A long time since I posted anything about my build, but Slippery Anne is now coming together, as much as she looks like a wooden aeroplane in this picture, she actually has the feel of a car now and not the collection of bits and bobs she has been for so long.
Good to see her progressing Mark, interesting treatment at the front of the chassis for the spring mount!
Keep up the good work, it is a shame your mentor is not here to see this I am sure she would have been most pleased.
The tail is a glued structure, it is in fact built using the same materials and adhesives used to construct wooden airframes; the glue used is Aerolight 306.
My challenge in building this car is to get the shape correct, I imagine that back in the day they allowed the wood to assume natural bends and curves, if I did that, then the car would have a different shape to the original body, dictated by the grain and density of each individual piece of wood. So almost every piece here is made up of laminations. The resulting structure is very light, strong and dimensionally stable.
The tail will ultimately be covered in doped Irish linen.
I have attempted to make the body exactly as it was in 1925, but do rather struggle to fit into it, so have not completed the structure behind the drivers sest, I may just need to alter this once we start running the car.
You asked me if I used calculation or eye, well
It is a mixture of both, mostly calculation, but always balanced with, 'does it look right?'
My approach has been to scale everything from the period photos against the known dimensions of surviving original components. Then to produce a working drawing, then a template, followed by offering it all up and judging if it looks correct against the period pictures.
John asked why the stringers have 'dove tails' under them; these stringers form a complex compound curve, which unlike the stringers used for the side of the tail I could not plot to my satisfaction on a drawing, so I needed a mounting system which allowed me adjustment during assembly whilst giving a reasonable surface area for the glue and imparting some rigidity to thouse formers made of ply. The following picture taken during assembly of the upper stringers demonstrates my approach, if you look carefully a period picture is laid into the fuel tank mounting against which I am checking the stringers look just right.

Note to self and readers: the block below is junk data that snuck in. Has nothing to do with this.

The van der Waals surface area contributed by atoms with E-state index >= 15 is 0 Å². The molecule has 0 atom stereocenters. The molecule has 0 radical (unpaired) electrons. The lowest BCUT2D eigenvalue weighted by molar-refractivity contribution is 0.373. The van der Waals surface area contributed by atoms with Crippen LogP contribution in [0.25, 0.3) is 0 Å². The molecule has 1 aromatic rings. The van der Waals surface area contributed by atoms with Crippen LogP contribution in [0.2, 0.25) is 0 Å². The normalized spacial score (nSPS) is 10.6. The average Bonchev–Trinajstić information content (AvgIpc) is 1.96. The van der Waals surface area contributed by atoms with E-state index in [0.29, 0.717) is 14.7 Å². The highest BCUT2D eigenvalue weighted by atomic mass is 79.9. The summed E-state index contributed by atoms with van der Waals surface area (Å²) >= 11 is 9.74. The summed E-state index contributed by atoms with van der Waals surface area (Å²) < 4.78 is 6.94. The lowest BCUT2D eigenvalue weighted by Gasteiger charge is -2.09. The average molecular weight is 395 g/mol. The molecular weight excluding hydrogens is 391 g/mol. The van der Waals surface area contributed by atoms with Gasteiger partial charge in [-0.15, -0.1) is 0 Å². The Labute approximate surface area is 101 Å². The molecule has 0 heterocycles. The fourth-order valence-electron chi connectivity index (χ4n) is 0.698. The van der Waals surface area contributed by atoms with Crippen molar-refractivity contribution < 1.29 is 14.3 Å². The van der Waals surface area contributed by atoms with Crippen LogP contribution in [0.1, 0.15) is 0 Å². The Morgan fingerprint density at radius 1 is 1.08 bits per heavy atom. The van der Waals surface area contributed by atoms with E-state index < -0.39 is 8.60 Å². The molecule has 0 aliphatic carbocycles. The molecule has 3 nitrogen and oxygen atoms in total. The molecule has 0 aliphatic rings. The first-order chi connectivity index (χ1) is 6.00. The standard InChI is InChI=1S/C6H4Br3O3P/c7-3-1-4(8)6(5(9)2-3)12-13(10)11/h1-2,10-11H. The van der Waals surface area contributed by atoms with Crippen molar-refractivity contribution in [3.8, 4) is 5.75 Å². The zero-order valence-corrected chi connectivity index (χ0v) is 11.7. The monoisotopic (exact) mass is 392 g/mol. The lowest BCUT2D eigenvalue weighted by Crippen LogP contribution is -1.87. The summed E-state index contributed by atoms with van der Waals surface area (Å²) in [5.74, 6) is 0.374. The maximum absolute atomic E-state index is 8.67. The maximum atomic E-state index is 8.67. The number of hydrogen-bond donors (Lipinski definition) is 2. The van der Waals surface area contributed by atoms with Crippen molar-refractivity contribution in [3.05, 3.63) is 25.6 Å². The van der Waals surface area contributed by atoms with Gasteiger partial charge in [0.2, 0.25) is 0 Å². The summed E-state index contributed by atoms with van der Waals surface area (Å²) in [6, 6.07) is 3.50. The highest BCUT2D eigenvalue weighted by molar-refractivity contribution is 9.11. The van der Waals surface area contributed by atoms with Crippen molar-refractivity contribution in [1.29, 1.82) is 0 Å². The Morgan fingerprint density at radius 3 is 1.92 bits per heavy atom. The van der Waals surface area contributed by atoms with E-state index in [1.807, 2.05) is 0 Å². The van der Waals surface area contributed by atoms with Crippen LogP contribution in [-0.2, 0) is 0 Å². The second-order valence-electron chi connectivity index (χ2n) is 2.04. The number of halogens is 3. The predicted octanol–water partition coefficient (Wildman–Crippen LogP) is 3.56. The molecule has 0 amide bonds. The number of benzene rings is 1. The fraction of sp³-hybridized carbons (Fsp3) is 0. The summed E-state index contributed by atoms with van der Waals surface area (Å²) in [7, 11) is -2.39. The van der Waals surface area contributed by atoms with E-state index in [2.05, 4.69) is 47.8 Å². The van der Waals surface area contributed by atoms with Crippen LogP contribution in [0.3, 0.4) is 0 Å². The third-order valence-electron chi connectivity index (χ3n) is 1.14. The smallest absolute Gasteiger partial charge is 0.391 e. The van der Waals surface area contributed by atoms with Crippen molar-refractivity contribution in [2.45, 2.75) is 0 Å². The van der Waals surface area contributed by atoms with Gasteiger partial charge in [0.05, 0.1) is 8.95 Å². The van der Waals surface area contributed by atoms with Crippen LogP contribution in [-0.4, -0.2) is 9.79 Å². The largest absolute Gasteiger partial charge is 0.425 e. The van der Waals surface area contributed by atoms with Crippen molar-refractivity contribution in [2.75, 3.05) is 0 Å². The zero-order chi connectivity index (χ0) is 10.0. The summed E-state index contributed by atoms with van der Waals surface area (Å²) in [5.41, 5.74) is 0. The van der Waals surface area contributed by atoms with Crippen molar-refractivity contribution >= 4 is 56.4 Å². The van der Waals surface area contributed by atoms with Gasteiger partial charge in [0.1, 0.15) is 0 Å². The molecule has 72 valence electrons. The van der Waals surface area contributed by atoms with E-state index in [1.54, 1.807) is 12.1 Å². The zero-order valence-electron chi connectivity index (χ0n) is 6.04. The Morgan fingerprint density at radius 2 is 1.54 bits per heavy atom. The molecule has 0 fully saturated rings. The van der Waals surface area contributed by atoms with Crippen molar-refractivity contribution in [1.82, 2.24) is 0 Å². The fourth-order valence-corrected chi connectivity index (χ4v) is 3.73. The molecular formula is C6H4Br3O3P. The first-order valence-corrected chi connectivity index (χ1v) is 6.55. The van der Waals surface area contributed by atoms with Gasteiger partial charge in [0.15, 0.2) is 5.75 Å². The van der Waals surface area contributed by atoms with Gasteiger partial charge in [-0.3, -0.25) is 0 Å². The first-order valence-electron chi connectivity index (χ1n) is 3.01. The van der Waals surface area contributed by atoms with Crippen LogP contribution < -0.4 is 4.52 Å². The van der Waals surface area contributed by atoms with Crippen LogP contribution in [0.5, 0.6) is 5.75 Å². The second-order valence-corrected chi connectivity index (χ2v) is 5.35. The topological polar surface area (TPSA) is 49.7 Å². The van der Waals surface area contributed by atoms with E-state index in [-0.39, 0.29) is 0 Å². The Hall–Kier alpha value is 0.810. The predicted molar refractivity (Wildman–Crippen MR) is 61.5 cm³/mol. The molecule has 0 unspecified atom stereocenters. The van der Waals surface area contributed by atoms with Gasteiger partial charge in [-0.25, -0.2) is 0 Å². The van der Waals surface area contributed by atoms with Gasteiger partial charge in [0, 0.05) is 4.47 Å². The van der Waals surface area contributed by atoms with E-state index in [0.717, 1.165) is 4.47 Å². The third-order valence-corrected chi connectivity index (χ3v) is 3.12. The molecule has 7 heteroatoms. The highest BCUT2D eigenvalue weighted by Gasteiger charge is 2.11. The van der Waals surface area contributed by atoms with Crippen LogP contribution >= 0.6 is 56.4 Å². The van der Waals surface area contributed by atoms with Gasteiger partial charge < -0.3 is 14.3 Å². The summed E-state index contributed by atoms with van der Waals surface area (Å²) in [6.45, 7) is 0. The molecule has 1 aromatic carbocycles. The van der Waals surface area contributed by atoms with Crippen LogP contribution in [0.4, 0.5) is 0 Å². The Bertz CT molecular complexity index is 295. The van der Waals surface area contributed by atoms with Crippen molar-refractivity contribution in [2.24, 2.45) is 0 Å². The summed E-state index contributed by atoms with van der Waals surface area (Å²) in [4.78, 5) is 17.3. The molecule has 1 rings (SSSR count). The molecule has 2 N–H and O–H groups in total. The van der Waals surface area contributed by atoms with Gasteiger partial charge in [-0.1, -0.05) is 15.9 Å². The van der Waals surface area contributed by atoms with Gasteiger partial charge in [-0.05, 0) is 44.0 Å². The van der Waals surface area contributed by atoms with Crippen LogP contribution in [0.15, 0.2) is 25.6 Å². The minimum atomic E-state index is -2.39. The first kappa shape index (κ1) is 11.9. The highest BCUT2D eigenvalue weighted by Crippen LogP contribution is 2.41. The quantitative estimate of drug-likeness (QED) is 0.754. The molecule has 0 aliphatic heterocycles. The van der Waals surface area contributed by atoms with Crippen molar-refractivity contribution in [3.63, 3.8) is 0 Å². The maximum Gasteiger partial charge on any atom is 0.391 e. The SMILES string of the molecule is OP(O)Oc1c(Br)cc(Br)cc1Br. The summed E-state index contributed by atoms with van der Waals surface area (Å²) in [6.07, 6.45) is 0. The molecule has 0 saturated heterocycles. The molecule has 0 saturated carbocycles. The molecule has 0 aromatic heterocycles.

Thanks for the close up photos, really beautiful work, I take my hat off to your woodworking skills. I can't work out if there's a recurve on the sides of the tail or whether it's just an optical illusion?
Surely the original car was not so ornate? Will you be able to bring yurself to risk all that meticulous work racing? Hard enough to cover it up.
Do you have details of the original, or just exterior photos?
"I have attempted to make the body exactly as it was in 1925, but do rather struggle to fit into it, so have not completed the structure behind the drivers seat, I may just need to alter this once we start running the car."
"My approach has been to scale everything from the period photos against the known dimensions of surviving original components. Then to produce a working drawing, then a template, followed by offering it all up and judging if it looks correct against the period pictures."
So I suppose the original car was as you call it 'ornate'.